Comments on the Latest Retrospect Cases

Published on
March 21, 2017

Professor Dan Svantesson, member of the I&J Observatory and the author of Private International Law and the Internet, comments on the most important Retrospect cases from February 2017 in this interview with the I&J Secretariat.

The problem here is that single-factor tests—whether we rely on the location of a company in question or the location where the data is handled—are too simplistic and cannot accommodate the complexity of these types of cross-borders cases.

Retrospect is I&J’s flagship, open-access monthly publication documenting legal and policy developments in order to illuminate jurisdictional tensions on the cross-border internet. The I&J Retrospect Database contains more than 1,200 cases from 117 countries, offering stakeholders a unique tool to monitor emerging trends and enable evidence-based discussions.

I&J: Having gone through the latest issue of the monthly I&J Retrospect, which cases stand out the most to you?

It is a very interesting mix of important developments, particularly in the areas of law enforcement access to user data as well as other continued pressures on intermediaries in different forms.

The Irish government’s plan to introduce a social media watchdog that would oversee companies’ content takedown procedures in accordance with an industry code of conduct seems like an interesting idea. The question is whether this “Digital Safety Commissioner” will be backed up with sufficient resources to ensure the efficiency of enforcement procedures, which is unfortunately not always the case if you look at the areas of consumer protection and data protection.

I was also particularly interested in the Canadian cross border court case involving a Romanian website which infringed on national data protection rules by indexing court decisions pulled from a Canadian public information website. This is a very interesting illustration of the difficulty to enforce clear rules against undesirable conduct across borders while at the same time preserving open access to useful resources.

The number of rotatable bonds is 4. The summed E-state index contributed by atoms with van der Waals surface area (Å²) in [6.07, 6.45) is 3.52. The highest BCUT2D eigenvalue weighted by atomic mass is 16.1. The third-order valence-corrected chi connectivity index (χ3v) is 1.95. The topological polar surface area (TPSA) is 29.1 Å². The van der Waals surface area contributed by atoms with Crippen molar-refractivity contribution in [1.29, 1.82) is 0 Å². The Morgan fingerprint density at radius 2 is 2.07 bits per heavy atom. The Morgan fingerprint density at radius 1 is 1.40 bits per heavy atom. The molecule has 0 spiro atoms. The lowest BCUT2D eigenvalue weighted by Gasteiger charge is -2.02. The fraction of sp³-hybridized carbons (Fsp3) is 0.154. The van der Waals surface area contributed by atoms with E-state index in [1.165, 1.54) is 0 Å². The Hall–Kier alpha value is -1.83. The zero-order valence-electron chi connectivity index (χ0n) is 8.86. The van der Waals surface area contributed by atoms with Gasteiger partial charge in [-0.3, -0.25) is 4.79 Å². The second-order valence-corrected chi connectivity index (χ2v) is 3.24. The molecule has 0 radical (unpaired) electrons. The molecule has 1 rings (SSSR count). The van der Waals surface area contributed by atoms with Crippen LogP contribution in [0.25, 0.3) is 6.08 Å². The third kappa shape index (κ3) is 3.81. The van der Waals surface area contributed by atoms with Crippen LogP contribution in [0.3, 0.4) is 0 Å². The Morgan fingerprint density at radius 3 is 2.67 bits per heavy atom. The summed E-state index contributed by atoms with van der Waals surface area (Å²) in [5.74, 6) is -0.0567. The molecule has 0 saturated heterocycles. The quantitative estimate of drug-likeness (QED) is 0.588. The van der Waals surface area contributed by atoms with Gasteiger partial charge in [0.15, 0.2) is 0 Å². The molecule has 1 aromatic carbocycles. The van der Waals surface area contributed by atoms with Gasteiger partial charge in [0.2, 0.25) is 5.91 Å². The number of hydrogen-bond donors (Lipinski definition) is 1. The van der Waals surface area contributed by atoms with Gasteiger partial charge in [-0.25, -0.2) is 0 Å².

I&J: A US magistrate judge compelled Google to comply with domestic warrants and produce content user data stored overseas, arguing that forced compliance does not constitute an unlawful extraterritorial application of the US Stored Communications Act. Why did the Pennsylvania district court diverge from the findings in a similar case last year involving Microsoft’s user data stored in Ireland?

The respective approaches taken by the courts in these two important cases are indeed very different. While the Court in the Microsoft matter focused on the location of the data, the Court in the case involving Google focused on the location of where US law enforcement personnel would view the content – a focal point that typically always will point to the US.

Looking at the facts of the cases, one important difference is found in the fact that, in the so-called Microsoft Ireland case, the content was known to be stored on Irish servers. The Department of Justice could therefore be expected to go through a compulsory mutual legal assistance procedure (MLAT) and request the data through the Irish government. In the ongoing Google case, the judge found that the location of the data does not really matter as such: Google’s network architecture makes its users’ data a “moving target.” To Google’s own admission, it simply cannot say in which country the data will be stored at a given time, which played to Google’s disadvantage here. Without such clear determination, the US Department of Justice arguably had no basis for an MLAT request.

Such reasoning brings attention to something important: existing legal thinking as to suitable frameworks and procedures for accessing user data in foreign jurisdictions is focused on what’s called a “single factor test”:  they look at one particular criteria to determine jurisdiction in such matters. The problem here is that single-factor tests – whether we rely on the location of a company in question or the location where the data is handled - are too simplistic and cannot accommodate the complexity – such as the presence or absence of alternative mechanisms to access the data – of these types of cross-borders cases.

Professor Svantesson is Co-director of the Centre for Commercial Law at the Bond University Faculty of Law and a researcher at the Swedish Law & Informatics Research Institute, Stockholm University.